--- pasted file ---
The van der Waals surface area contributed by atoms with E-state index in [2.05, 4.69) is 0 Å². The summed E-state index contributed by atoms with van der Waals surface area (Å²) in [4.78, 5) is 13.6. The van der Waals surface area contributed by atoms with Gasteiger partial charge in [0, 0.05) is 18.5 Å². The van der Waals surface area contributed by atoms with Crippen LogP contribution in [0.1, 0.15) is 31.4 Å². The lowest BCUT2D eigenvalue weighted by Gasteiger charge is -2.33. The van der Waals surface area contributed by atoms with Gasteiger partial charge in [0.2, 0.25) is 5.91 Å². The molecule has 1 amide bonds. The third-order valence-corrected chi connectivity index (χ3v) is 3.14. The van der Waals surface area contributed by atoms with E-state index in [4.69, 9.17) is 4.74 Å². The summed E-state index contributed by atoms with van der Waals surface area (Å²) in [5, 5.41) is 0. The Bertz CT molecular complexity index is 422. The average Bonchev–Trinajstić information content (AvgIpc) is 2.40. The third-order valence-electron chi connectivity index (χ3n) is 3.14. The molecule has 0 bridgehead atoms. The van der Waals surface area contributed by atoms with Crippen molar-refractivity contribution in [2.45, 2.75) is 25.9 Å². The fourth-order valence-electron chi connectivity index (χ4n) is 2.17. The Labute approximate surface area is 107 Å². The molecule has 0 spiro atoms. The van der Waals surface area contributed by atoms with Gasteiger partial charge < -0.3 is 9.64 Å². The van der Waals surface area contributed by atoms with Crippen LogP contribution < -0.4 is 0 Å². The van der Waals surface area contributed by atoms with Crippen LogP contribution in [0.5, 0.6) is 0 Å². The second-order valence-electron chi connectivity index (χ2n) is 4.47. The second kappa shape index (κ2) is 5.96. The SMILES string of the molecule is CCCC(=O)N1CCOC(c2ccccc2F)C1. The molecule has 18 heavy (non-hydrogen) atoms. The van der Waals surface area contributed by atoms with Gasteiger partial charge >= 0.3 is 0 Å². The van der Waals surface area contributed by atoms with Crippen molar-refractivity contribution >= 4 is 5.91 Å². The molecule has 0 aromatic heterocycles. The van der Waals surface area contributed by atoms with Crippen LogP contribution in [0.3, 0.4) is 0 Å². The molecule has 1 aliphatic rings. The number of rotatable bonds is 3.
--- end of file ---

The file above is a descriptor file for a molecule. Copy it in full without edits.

The van der Waals surface area contributed by atoms with E-state index in [2.05, 4.69) is 0 Å². The summed E-state index contributed by atoms with van der Waals surface area (Å²) in [4.78, 5) is 13.6. The van der Waals surface area contributed by atoms with Gasteiger partial charge in [0, 0.05) is 18.5 Å². The van der Waals surface area contributed by atoms with Crippen LogP contribution in [0.1, 0.15) is 31.4 Å². The lowest BCUT2D eigenvalue weighted by Gasteiger charge is -2.33. The van der Waals surface area contributed by atoms with Gasteiger partial charge in [0.2, 0.25) is 5.91 Å². The molecule has 1 amide bonds. The third-order valence-corrected chi connectivity index (χ3v) is 3.14. The van der Waals surface area contributed by atoms with E-state index in [4.69, 9.17) is 4.74 Å². The summed E-state index contributed by atoms with van der Waals surface area (Å²) in [5, 5.41) is 0. The Bertz CT molecular complexity index is 422. The average Bonchev–Trinajstić information content (AvgIpc) is 2.40. The third-order valence-electron chi connectivity index (χ3n) is 3.14. The molecule has 0 bridgehead atoms. The van der Waals surface area contributed by atoms with Crippen molar-refractivity contribution in [2.45, 2.75) is 25.9 Å². The fourth-order valence-electron chi connectivity index (χ4n) is 2.17. The Labute approximate surface area is 107 Å². The molecule has 0 spiro atoms. The van der Waals surface area contributed by atoms with Gasteiger partial charge < -0.3 is 9.64 Å². The van der Waals surface area contributed by atoms with Crippen LogP contribution < -0.4 is 0 Å². The van der Waals surface area contributed by atoms with Crippen LogP contribution in [0.5, 0.6) is 0 Å². The second-order valence-electron chi connectivity index (χ2n) is 4.47. The second kappa shape index (κ2) is 5.96. The SMILES string of the molecule is CCCC(=O)N1CCOC(c2ccccc2F)C1. The molecule has 18 heavy (non-hydrogen) atoms. The van der Waals surface area contributed by atoms with Gasteiger partial charge >= 0.3 is 0 Å². The van der Waals surface area contributed by atoms with Crippen molar-refractivity contribution >= 4 is 5.91 Å². The molecule has 0 aromatic heterocycles. The van der Waals surface area contributed by atoms with Crippen LogP contribution in [0.3, 0.4) is 0 Å². The molecule has 1 aliphatic rings. The number of rotatable bonds is 3.